So, Treatwell training its therapists to spark a dialogue with their clients and equipped them with posters and leaflets to display and hand out in their salons. A digital hub was also created to explain cervical screenings and offer tips to make the whole experience more comfortable. Proud Robinson & Partners and Freuds created the campaign, which is on our list for finding a solution to a real problem that is unexpected but firmly rooted in real world behaviours.
Regina Maria, Residency exam /
Like countless other business across innumerable sectors and locations, Romanian private healthcare organisation Regina Maria had a Google problem.
People were using the search engine to self-diagnose their medical issues instead of visiting a doctor. Regina Maria needed to communicate the superiority of its services.
Working with Vice Media and McCann Worldgroup Romania, the healthcare company gave journalist Mihai Popescu the same exam trainee doctors must take and told him to do the best he could with no medical experience but full use of Google.
Needless to say he failed miserably (scoring 36 out of 200). Regina Maria then let anyone take the test and anyone with a sub-par score (almost everyone) received a Certificate of Failure that was also a voucher for the healthcare provider’s services.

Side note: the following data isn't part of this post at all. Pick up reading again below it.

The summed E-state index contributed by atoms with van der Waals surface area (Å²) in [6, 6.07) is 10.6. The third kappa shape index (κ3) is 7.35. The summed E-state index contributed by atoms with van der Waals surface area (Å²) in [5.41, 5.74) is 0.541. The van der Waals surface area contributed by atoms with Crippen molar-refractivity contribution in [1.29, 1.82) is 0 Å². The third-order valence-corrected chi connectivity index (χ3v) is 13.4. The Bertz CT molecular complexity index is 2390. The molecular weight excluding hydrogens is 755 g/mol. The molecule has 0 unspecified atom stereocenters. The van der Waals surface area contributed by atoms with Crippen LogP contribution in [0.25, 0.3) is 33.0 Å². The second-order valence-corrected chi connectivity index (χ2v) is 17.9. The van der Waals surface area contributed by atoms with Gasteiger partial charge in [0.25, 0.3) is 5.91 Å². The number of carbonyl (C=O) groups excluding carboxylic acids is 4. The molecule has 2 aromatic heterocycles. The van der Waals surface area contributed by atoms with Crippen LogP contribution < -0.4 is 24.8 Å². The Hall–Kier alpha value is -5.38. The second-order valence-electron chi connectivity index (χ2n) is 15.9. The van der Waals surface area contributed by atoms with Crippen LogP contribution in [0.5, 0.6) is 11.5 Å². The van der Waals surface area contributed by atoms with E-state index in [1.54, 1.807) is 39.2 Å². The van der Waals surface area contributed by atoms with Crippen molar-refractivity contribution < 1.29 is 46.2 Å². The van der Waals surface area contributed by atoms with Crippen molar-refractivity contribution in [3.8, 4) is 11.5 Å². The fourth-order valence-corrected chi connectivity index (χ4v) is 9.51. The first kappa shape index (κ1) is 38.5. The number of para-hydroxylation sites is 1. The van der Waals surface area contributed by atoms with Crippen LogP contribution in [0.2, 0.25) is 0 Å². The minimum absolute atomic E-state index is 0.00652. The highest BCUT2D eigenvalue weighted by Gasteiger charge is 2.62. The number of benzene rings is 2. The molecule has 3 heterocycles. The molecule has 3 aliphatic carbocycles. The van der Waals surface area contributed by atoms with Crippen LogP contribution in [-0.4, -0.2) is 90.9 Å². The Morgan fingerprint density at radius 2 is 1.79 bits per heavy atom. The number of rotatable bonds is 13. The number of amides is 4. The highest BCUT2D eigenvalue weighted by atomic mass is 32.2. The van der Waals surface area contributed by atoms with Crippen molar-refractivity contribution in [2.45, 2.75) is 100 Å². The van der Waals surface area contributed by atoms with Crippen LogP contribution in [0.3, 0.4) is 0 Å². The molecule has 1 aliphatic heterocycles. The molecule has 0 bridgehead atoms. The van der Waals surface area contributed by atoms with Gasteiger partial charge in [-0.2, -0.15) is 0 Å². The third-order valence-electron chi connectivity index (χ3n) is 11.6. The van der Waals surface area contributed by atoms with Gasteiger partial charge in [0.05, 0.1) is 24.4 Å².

Regina Maria augmented this neat little stunt by targeting Google ads at people searching common symptoms of illnesses.
We think this is one of the best examples of show-don’t-tell we’ve seen this year and the evidence is that it was as effective as it was clever, with people redeeming 11% of the Certificate of Failure vouchers and clinic appointments rising 43.3% in the wake of the campaign. Here’s to good brand health.
Volvo, Volts By Volvo /
The annual Brussels Motorshow is a make or break event for automakers in Belgium. Every car manufacturer wants to impress and Volvo was at a disadvantage because, unlike some of its rivals, its fully electric cars were not yet read for the road.
So the brand worked with FamousGrey and got its headlines by finding a problem that most people did not even know existed and then solving it with an unusual partnership.
Volts By Volvo was billed as the most competitively priced green energy contract for your home available on the market and was created by the auto brand so hybrid and electric car owners could be sure that they were charging their vehicles with clean energy when they were at home.
Aside from the sheer ambition of a car manufacturer moonlighting as a utility provider (or at least posing as one – green energy supplier Eneco is actually doing all the heavy lifting here), this campaign demonstrated how a good insight (that most people don’t know where their electricity comes from or how environmentally friendly it is) can level an uneven playing field.